15-week Australian Shepherd, Storm, working on her come command with UberDog Training

15-week Australian Shepherd, Storm, working on her come command with UberDog Training

“My dog won’t come when it’s called” – this sentence is struggle for most dog owners. Many dog owners have had the frustration of owning a dog that just will not come when called, or will only come after a treat has been grabbed as a last resort to get them to come. However, the reason why most dogs don’t come when called is due to a lack of communication once your dog DOES come to you. Getting your dog to come when they are called both in front and in the heel position can be achieved through the use of marker words, body language, a leash, praise and rewards!

When your dog comes to you NEVER act frustrated or yell at your dog even if they just took a 15 minute run around the neighborhood If you yell at your dog for finally coming to you, then your dog associates coming to you is what he is getting reprimanded for and in the future will not want to come to you again. Make sure to praise your dog heavily when he comes, and work on recalls right away! You do not want your dog to get in the habit of he dictates when he comes, so working on a few comes right after you get your dog to you will reinforce come means to come the first time.

Too many owners fall short by giving their dog too much freedom too soon. A leash should be attached to your puppy or dog at all times – both inside and outside for the first month of new dog ownership. This allows you to control your dog’s space and extends your arm by another 6 feet. When you call your dog to you, give your dog a short tap of the leash to get their attention to you (just like tapping someone on the shoulder) along with the word “come.” Make sure to reward your dog for coming to you by marking the behavior with a “good” and delivering a treat from within your body. If you are unfamiliar with marker training, read our Marker Training blog for more in-depth info on this great tool! If you then want your dog to sit, ask him for that behavior AFTER you have marked and rewarded for coming. You need to separate these two commands, that is why most dog’s best obedience cue it “sit” because it is typically “come, sit” – then a treat reward is given. It should be “come” then reward, then “sit” and reward. Rewards come in many different ways – treat, praise, play session, getting to meet someone or something or getting a release from training.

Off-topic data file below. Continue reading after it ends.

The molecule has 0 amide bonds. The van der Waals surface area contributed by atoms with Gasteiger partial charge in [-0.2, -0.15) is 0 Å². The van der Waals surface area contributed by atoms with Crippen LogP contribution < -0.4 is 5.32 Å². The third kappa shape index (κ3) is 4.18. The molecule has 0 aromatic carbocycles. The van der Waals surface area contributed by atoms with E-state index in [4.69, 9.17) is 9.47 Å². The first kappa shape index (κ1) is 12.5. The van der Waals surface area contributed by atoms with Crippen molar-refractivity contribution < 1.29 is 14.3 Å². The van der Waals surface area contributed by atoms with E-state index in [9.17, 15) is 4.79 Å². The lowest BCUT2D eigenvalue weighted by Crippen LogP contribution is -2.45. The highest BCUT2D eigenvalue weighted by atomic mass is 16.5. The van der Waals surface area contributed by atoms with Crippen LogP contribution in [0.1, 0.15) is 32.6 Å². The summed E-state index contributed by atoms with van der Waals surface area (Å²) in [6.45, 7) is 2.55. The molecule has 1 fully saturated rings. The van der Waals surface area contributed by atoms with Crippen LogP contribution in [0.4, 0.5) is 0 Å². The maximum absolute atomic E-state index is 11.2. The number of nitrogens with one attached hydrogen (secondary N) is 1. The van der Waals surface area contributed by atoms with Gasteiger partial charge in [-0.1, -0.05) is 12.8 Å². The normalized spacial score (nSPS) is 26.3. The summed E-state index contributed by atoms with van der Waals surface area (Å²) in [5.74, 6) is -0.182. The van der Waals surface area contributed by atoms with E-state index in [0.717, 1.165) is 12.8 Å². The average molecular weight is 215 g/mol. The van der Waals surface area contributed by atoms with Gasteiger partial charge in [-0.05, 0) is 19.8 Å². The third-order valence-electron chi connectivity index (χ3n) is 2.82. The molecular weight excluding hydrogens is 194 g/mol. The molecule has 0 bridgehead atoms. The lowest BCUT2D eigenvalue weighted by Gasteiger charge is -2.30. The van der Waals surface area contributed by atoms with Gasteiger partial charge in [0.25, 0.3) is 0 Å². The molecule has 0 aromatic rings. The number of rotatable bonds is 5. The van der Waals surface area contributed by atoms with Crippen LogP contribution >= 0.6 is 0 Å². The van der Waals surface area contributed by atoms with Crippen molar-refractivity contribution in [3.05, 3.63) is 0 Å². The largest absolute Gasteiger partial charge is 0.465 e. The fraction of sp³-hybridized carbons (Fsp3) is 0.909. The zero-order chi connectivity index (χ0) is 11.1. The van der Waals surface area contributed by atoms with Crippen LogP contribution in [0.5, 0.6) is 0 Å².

To switch things up on your dog and to solidify their heel command as well, you should practice calling your dog in front of you and to the side of you “heel.” The proper heel position is on the owner’s lefthand side, while your dog is coming to you the best way to get them to position correctly is to step your left leg back while using your left hand with a food lure to position your dog to go past your leg, once they pass your leg step your leg back forward while moving the lure to your left side. Reward when they are in the correct position.

Begin working on recalls both in front and in the heel position inside your house with minimal distractions, then move to a fenced in yard (still on leash) with minimal distractions, then front of your house with slightly more distractions, then go to a new low-distraction area….keep ramping up the distractions if your dog can handle it. If your dog seems too unfocused, take a step back to the level your dog was able to perform the recalls. You do not want to set your dog up to fail and work on recall work with 10 other dogs around in the beginning, but expect every day for your dog to get better and better. Small daily improvements lead to staggering long term results.

Watch Jessie’s video below to assist you in training your dog to come in front and in the heel position correctly. As always, have fun with your training!